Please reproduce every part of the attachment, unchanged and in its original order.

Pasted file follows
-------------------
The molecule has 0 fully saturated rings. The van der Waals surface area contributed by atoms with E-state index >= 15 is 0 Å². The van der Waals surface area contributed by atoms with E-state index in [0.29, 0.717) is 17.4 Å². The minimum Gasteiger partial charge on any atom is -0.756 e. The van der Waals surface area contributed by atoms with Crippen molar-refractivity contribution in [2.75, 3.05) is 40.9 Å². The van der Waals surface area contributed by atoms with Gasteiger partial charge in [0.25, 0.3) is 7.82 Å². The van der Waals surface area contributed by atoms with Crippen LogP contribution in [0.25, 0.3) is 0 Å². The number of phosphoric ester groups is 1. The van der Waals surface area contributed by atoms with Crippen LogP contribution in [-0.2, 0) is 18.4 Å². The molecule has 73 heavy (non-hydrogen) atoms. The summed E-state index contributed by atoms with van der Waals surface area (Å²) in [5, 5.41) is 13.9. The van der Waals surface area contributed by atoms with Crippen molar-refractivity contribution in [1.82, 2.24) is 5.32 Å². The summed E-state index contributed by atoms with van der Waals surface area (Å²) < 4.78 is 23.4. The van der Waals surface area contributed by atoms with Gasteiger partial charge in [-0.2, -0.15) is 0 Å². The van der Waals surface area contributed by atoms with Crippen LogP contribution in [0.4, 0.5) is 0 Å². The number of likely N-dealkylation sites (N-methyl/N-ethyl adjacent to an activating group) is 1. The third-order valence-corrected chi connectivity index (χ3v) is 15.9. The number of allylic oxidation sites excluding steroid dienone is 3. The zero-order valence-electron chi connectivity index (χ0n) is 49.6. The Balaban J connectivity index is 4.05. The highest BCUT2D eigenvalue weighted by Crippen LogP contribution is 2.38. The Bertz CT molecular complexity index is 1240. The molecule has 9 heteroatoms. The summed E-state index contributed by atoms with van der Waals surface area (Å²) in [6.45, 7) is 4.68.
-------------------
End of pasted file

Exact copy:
The molecule has 0 fully saturated rings. The van der Waals surface area contributed by atoms with E-state index >= 15 is 0 Å². The van der Waals surface area contributed by atoms with E-state index in [0.29, 0.717) is 17.4 Å². The minimum Gasteiger partial charge on any atom is -0.756 e. The van der Waals surface area contributed by atoms with Crippen molar-refractivity contribution in [2.75, 3.05) is 40.9 Å². The van der Waals surface area contributed by atoms with Gasteiger partial charge in [0.25, 0.3) is 7.82 Å². The van der Waals surface area contributed by atoms with Crippen LogP contribution in [0.25, 0.3) is 0 Å². The number of phosphoric ester groups is 1. The van der Waals surface area contributed by atoms with Crippen LogP contribution in [-0.2, 0) is 18.4 Å². The molecule has 73 heavy (non-hydrogen) atoms. The summed E-state index contributed by atoms with van der Waals surface area (Å²) in [5, 5.41) is 13.9. The van der Waals surface area contributed by atoms with Crippen molar-refractivity contribution in [1.82, 2.24) is 5.32 Å². The summed E-state index contributed by atoms with van der Waals surface area (Å²) < 4.78 is 23.4. The van der Waals surface area contributed by atoms with Gasteiger partial charge in [-0.2, -0.15) is 0 Å². The van der Waals surface area contributed by atoms with Crippen LogP contribution in [0.4, 0.5) is 0 Å². The number of likely N-dealkylation sites (N-methyl/N-ethyl adjacent to an activating group) is 1. The third-order valence-corrected chi connectivity index (χ3v) is 15.9. The number of allylic oxidation sites excluding steroid dienone is 3. The zero-order valence-electron chi connectivity index (χ0n) is 49.6. The Balaban J connectivity index is 4.05. The highest BCUT2D eigenvalue weighted by Crippen LogP contribution is 2.38. The Bertz CT molecular complexity index is 1240. The molecule has 9 heteroatoms. The summed E-state index contributed by atoms with van der Waals surface area (Å²) in [6.45, 7) is 4.68.